Climate Action

IPCC report: Land is critical in averting climate emergency

The IPCC has launched a new report which warns of the stark consequences of the climate emergency.

  • 08 August 2019
  • Rachel Cooper

The IPCC has launched a new report which warns of the stark consequences of the climate emergency.

The Intergovernmental Panel on Climate Change (IPCC) report, two years in the making, explores how the way we use our land contributes to climate change and how climate change affects our land.

“Land plays an important role in the climate system,” said Jim Skea, Co-Chair of IPCC Working Group III.

When land is degraded, it becomes less productive, restricting what can be grown and reducing the soil’s ability to absorb carbon, says the IPCC. This exacerbates climate change, while climate change in turn exacerbates land degradation in many different ways.

Hoesung Lee, Chair of the IPCC, said: “Governments challenged the IPCC to take the first ever comprehensive look at the whole land-climate system. We did this through many contributions from experts and governments worldwide. This is the first time in IPCC report history that a majority of authors – 53% – are from developing countries.”

The report highlights how warming has resulted in an increased frequency, intensity and duration of heat related events, including heat waves and droughts.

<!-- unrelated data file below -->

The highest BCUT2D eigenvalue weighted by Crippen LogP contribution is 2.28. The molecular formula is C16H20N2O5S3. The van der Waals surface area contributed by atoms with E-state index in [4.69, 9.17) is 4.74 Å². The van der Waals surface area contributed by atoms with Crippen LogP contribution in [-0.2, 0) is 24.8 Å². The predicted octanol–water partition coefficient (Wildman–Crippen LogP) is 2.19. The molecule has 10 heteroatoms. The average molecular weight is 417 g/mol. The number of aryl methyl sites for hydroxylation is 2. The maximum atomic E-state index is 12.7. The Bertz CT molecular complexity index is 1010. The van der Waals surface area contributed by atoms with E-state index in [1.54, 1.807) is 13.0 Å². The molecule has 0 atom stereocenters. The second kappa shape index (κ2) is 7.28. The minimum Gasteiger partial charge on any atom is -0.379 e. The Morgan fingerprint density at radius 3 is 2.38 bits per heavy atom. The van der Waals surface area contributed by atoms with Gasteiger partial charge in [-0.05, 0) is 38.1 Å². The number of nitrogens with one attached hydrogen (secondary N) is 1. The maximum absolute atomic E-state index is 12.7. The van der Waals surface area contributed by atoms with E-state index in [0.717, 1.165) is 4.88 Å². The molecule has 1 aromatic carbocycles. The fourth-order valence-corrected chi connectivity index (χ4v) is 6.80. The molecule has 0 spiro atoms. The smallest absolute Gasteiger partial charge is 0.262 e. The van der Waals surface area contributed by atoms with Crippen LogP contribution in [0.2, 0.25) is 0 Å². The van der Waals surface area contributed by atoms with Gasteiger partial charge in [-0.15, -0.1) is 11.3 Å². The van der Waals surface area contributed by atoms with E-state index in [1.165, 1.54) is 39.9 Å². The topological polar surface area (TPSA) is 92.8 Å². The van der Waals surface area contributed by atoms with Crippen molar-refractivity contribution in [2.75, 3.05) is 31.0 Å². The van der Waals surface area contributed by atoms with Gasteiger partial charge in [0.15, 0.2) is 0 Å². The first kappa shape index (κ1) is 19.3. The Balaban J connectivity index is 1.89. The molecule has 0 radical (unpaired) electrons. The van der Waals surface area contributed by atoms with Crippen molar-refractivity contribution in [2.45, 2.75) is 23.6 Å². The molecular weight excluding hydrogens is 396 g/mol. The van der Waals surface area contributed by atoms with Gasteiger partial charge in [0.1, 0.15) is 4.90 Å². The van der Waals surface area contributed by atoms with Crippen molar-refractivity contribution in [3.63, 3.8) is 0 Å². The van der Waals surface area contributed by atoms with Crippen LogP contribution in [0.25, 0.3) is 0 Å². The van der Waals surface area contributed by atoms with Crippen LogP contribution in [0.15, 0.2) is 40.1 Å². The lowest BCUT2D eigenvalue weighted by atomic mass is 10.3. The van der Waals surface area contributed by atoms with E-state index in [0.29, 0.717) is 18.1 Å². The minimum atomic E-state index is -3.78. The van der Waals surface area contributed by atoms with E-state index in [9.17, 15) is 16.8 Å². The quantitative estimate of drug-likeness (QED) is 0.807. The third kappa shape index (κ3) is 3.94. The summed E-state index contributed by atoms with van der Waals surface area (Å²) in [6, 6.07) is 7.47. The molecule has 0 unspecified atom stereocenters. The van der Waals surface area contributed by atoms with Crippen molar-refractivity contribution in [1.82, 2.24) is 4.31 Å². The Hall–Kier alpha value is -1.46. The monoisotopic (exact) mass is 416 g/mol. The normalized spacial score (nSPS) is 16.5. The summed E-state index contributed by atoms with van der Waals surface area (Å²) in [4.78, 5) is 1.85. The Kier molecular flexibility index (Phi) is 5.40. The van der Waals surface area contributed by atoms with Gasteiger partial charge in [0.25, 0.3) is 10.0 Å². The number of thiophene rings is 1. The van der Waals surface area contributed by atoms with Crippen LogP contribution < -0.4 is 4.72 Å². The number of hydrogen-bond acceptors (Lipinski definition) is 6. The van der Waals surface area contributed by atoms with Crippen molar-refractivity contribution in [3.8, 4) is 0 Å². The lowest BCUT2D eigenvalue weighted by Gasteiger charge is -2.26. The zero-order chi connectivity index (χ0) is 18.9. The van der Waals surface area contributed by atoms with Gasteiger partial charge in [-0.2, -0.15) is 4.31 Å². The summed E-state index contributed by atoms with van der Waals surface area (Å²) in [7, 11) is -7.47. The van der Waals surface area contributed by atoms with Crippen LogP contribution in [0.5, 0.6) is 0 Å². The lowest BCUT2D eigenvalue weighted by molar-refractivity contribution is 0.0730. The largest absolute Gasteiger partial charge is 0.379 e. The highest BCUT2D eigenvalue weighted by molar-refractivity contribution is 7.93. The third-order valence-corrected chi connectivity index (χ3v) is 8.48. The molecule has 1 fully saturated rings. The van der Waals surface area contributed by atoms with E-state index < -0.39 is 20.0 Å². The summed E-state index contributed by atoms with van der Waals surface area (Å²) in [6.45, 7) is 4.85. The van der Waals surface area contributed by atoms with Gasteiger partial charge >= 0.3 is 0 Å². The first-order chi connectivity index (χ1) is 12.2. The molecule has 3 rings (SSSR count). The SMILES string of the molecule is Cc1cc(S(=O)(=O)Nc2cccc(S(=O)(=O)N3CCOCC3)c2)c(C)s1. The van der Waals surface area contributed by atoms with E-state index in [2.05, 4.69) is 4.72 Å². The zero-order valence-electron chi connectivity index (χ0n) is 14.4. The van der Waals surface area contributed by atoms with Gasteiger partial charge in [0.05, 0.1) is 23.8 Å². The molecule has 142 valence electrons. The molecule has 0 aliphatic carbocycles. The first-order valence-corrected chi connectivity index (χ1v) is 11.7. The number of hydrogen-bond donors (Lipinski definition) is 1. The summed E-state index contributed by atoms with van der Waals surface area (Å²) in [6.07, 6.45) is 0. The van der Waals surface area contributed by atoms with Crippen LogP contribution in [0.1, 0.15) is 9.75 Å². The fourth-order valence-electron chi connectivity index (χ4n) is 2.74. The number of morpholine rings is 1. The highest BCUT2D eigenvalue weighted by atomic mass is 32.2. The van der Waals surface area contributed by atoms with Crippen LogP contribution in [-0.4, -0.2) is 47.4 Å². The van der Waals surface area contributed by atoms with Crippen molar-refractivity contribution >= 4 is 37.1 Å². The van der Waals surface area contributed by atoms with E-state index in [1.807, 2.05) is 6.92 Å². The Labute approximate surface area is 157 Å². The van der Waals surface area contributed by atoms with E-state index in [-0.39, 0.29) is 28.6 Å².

These extreme events caused by climate change are contributing to food security. Based on indigenous and local knowledge, climate change is affecting food security in drylands, particularly those in Africa, and high mountain regions of Asia and South America.

The IPCC say that land is a “critical resource’ and therefore there needs to be a sharp shift in the way the world’s food is produced and consumed.

The report found that keeping global warming to well below 2 degrees Celsius can be achieved only by reducing greenhouse gas emissions from all sectors including land and food.

Last month, the UK became the first G7 nation to commit to being net zero by 2050 after the Committee on Climate Change (CCC) released a report detailing the importance of this target.

In response to the new IPCC report, Corinne Le Quéré, Member of the Committee on Climate Change, said: “The IPCC’s findings chime with our advice to Government: the UK needs to reduce food waste, promote healthy diets, use land sustainably, and improve the condition of habitats; including planting more trees and restoring degraded soils. All of these steps will help to improve people’s lives, improve resilience to climate change and reduce the harmful emissions which cause climate change.”

Read the full report here.

Photograph: USFWS Mountain-Prairie